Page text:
The requirements of must be read in conjunction with the provisions of AS/NZS 1170.2. The ABCB commissioned research to establish a national consistent testing regime for metal roof cladding assemblies in cyclonic areas. The results of this research are contained in

Low cycle fatigue cracking of metal roof cladding elements during tropical cyclones is a complex process where small changes in load, geometry or material properties can significantly affect the fatigue performance of the cladding system (includes immediate supports, fixings and cladding). The consequences of failure of an element can quickly lead to more elements progressively failing. These failed elements become wind driven debris and so pose a threat to people and other structures as potential missiles.

The fatigue loading sequence defined in Table 3.10.1 is to simulate the wind load induced by a cyclonic event. In order to have a repeatable standard test that can be performed by different testing laboratories within a reasonable time frame on different types of test equipment, the loading sequence is a simplification of the dynamic wind loading environment. In the formulation of the fatigue loading sequence assumptions such as cyclone counts, load range, cyclone duration, wind direction change, building orientation and building geometry have been made.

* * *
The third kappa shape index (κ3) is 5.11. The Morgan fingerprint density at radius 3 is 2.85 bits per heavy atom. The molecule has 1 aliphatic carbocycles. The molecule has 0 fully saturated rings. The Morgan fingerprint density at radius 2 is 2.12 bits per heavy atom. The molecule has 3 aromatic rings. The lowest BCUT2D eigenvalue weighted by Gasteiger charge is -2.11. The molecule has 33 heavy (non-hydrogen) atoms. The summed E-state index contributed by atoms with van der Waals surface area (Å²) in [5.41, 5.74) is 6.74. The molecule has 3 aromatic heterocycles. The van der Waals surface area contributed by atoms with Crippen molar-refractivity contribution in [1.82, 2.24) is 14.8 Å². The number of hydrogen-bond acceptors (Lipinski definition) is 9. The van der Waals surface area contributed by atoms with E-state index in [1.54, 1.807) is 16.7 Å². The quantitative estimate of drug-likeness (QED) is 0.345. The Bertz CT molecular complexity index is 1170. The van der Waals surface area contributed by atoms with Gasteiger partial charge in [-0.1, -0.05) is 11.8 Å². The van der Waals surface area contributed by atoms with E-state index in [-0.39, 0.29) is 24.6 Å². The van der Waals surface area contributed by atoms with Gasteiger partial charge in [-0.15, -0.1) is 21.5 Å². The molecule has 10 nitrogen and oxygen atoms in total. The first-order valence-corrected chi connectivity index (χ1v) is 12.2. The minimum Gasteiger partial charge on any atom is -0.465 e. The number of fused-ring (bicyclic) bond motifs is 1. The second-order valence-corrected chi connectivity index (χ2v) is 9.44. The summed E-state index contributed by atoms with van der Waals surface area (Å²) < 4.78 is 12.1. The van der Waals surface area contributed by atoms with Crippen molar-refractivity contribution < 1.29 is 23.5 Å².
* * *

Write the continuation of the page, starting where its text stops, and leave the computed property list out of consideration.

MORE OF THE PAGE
If a system does not successfully resist the fatigue loading sequence in Table 3.10.1, it does not comply.

The test section consists of cladding elements, fastenings and immediate supporting members assembled together in a manner identical to those parts of the particular roof which the test section is intended to replicate.


STATE AND TERRITORY VARIATIONS is added in the Northern Territory.


Masonry veneer — Masonry veneer construction must be designed so that the structural framing to which the masonry veneer is tied will ensure the stability of the masonry veneer.



Note:High wind areas exist outside the wind regions indicated on this map.

Explanatory information

Explanatory information:

Construction in

The intent of building construction in high wind areas is to ensure the structure has sufficient strength to transfer wind forces to the ground with an adequate safety margin to prevent the collapse of the building and the building being lifted, or slid off its foundations.

To resist these forces it is necessary to have—

  1. an anchorage system, where the roof is connected by the walls to the footings by a chain of connections; and
  2. a bracing system to prevent horizontal collapse due to wind forces; and
  3. continuity of the system where each structural element is interlocked to its adjoining structural element throughout the building.


Anchorage of the system is achieved by using a variety of connectors. Each connector must be capable of carrying the uplift force, because the ability of the building to resist the wind forces is directly related to its weakest link.

Acceptable construction manuals to achieve these requirements are described in this Part.